We then investigated whether there was any performance distinction between iOS and Android, especially as it related to the iOS premium noted earlier. The iOS premium persisted, which gave us insights into how developers view lifetime value (LTV). In aggregate, developers place a higher LTV on iOS and buyers are therefore willing to pay more to acquire them.
EXHIBIT 13: DEVICE ID BY PLATFORM

Fill Rate

iOS Android

»» iOS apps (that deliver device ID) represented 76% of the apps in the high performance quadrant. »» Fill rate results were mixed, where 49% of iOS apps delivering device ID showed above average fill rate.

Fill Rate

eCPM

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THE NEXAGE ANALYTICS REPORT // Q1 2013

Consumer Behavior: Consumption Habits
The last analysis of this report brought us to the spark that drives the mobile advertising market: the consumers’ rapid shift to all things mobile. To understand consumer behavior—or more to the point—when they consume content, we looked at the consumption patterns on an hourly basis for different channels by looking at how consumption is distributed across the day. Five patterns (noted below) stood out.
EXHIBIT 14: NEWS & INFO
Percent of Ad Requests

All-day news & information pattern: Consumers showed a steady
4am 12pm 8pm

consumption of news and information across the day. They caught up on the news starting around 7am ET and stayed tuned in throughout the day.

Hours of the Day

EXHIBIT 15: SOCIAL
Percent of Ad Requests

The late evening social pattern: Although consumers used mobile
8pm

4am

12pm

social channels throughout the day, usage spiked in the late evening presumably as they settled in and shared the days’ events across their networks.

Hours of the Day

EXHIBIT 16: SPORTS
Percent of Ad Requests

The during-game sports pattern: Consumers showed a steady
4am 12pm 8pm

consumption of sports content that spiked as games were being played. The analyses shows that consumers are using mobile for third screen viewing to keep track of scores, storylines, and stats.

Hours of the Day

EXHIBIT 17: TRAVEL
Percent of Ad Requests

The double spike travel pattern: Consumption of travel content oc4am 12pm 8pm

curred during two specific times of the day. During the lunch hour, consumers presumably booked business travel or ex­ plored getting away from it all; at night, they converted those dreams to specific plans.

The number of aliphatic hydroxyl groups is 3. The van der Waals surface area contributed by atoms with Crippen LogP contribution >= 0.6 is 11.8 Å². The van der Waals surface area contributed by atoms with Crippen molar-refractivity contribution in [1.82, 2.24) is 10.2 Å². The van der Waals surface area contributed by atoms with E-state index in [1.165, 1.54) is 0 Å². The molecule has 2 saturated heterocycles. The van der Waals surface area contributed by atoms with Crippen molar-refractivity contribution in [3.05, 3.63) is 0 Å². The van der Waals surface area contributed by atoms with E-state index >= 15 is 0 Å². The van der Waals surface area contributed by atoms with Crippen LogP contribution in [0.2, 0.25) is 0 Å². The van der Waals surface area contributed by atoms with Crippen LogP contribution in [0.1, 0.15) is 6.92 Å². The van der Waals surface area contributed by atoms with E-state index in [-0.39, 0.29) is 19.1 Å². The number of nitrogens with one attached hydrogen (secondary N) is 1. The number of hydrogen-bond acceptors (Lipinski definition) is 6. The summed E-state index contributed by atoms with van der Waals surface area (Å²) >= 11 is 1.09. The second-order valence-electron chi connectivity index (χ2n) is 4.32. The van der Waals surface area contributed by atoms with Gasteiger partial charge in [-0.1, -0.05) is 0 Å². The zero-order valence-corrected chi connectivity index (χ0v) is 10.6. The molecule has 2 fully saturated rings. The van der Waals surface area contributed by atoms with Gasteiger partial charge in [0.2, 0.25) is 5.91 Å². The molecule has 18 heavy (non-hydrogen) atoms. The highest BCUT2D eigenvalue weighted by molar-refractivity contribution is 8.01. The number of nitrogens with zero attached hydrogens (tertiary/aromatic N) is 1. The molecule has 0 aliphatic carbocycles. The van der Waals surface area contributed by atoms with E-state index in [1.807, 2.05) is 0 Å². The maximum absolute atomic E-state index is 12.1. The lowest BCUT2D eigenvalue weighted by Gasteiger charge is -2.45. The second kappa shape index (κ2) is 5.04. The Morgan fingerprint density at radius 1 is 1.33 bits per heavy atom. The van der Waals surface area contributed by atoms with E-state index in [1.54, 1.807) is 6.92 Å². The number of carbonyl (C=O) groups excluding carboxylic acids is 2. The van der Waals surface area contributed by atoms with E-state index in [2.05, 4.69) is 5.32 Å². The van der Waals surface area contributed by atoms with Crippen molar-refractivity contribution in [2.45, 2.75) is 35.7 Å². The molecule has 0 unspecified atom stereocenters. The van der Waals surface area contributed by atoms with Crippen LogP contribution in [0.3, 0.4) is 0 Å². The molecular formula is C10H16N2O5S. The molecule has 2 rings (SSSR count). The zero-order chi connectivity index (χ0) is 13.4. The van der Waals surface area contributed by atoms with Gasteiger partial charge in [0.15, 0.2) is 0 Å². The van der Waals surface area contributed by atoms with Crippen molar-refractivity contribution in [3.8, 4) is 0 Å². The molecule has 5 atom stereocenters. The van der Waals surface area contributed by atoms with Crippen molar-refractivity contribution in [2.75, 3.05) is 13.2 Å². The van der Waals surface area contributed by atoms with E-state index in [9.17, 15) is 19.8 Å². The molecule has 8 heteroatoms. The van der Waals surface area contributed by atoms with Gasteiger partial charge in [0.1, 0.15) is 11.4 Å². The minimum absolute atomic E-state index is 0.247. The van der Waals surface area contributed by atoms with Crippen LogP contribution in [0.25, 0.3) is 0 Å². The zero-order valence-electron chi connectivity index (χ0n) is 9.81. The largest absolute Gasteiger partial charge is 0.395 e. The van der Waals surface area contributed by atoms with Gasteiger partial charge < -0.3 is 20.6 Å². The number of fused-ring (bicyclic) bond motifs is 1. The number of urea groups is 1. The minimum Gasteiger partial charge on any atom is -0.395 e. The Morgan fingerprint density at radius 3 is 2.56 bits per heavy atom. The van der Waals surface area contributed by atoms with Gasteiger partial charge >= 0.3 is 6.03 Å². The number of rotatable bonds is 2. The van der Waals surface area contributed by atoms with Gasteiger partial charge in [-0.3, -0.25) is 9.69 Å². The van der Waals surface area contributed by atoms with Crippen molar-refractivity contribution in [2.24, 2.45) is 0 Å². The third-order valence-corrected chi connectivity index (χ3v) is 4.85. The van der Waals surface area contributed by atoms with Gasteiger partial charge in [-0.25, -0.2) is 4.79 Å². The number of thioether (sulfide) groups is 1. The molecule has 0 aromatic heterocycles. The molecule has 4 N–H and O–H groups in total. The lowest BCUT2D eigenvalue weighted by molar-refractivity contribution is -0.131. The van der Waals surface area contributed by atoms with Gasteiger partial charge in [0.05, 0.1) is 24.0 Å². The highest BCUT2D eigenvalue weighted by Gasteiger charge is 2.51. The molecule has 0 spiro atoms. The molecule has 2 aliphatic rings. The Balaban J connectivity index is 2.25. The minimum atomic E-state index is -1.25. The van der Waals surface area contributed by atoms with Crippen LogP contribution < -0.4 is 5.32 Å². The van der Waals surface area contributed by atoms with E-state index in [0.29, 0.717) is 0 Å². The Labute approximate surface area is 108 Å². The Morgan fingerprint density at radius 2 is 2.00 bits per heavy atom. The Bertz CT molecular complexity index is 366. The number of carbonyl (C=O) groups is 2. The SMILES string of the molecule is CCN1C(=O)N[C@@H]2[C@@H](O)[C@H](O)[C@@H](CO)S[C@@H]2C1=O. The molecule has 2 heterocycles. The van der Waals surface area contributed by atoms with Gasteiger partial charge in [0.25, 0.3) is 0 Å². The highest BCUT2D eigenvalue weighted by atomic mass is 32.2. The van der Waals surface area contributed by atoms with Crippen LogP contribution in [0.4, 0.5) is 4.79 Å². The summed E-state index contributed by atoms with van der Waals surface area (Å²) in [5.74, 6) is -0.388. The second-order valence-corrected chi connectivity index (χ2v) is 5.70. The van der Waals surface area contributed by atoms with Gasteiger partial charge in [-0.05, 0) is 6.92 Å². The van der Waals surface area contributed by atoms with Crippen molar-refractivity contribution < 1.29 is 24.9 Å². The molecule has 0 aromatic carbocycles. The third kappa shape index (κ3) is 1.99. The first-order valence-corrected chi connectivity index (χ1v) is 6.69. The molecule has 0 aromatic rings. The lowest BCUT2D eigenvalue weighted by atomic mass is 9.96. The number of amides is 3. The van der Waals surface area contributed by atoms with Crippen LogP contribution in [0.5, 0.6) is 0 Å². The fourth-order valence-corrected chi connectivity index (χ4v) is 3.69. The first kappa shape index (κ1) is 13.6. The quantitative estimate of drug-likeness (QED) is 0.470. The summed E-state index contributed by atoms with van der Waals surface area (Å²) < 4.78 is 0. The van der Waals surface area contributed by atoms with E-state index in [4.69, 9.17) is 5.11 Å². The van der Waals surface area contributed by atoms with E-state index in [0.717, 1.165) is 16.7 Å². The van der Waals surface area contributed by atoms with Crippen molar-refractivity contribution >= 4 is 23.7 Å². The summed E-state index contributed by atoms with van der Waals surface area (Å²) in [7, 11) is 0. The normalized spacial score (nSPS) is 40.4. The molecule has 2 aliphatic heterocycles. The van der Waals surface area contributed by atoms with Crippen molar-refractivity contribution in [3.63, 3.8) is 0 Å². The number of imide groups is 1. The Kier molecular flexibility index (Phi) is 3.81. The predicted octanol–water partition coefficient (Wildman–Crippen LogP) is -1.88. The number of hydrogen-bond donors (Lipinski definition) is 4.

Hours of the Day

EXHIBIT 18: GAMES
Percent of Ad Requests

The persistent games pattern: Reports have shown that
4am 12pm 8pm

consumers across audience segments have a seemingly endless fascination with mobile games, from the early morning through, well, the early morning. Our data af­ firms those analyses. The only real decline occurs in the wee hours of the morning 1am to 5am ET,

Hours of the Day

when even the most ardent gamers sleep.

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THE NEXAGE ANALYTICS REPORT // Q1 2013

Consumer Behavior: Advertisers’ Response
Marketers and buyers are catching up to the rapid shift in consumer behavior. After analyzing consumer patterns, we looked at how buyers are responding. We considered three different possible mobile advertising models:

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A value-based model: Similar to TV advertising, this model suggests that marketers and buyers will identify “high-value” hours to advertise when they assume higher consumer engagement and response. If this model was dominant, we would see advertising volume hone in on specific hours independent of consumption.

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A pacing-centric model: This model suggests that buyers will pace their spend throughout the day with possible increases in the later evening. If this model was dominant, we would see a steady pace in advertising volume throughout most of the day, with a slight uptick in the evening to catch up to any pacing gaps.

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An economic-driven model: This model suggests that ads served will generally track ad requests, as buyers increase buying when there is a large volume of impressions (and price pressure increases) and pull back slightly when ad requests decline. If this model was dominant, we would see advertising volume track ad requests. However, we would not see a steady fill rate as ads served would not directly respond to spikes in ad requests.

EXHIBIT 19: THE ECONOMIC MODEL Percent of Requests

For every channel, we found that an economicdriven model was the primary model. This showed that timing decisions more heavily considered price—assuming they were able to specifically target against the attributes such as audience segment, device ID, or location parameter. With that said, buyers are willing to pay more for attributes that drive value—as noted in this report. We would expect this to change over time as brand spend has a more material effect on how and when ads are delivered.

Percent of Ads Served
0 1 2 3 4

5 6

7 8 9 10 11 12 13 14 1516 17 18 19 20 21 22 23

Hours of the Day

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THE NEXAGE ANALYTICS REPORT // Q1 2013

Conclusion and the Road Ahead
In our Q4 Nexage Analytics Report, we suggested that the market is not simply gaining steam, but value drivers are reshaping the market. We felt that the combination of more aggressive mobile strategies from premium publishers, the positive effect of richer and more precise targeting data, a broad base of demand, and the early impact of brand spend would make the 2013 version of mobile advertising fundamentally different than the 2011 and 1H 2012 versions. This report indicates that we are making real and measurable progress. The market is growing on top of an accelerated bounce-back period, the value drivers are more vividly understood, and those value drivers are having a real effect on how—and how fast—this market is maturing. Although most of the signals are positive, there is substantially more work to do. As an industry, we need to continue to focus on the building blocks that accelerate value and integrate risk management techniques to ensure that mobile is a lucrative medium for publishers and advertisers alike.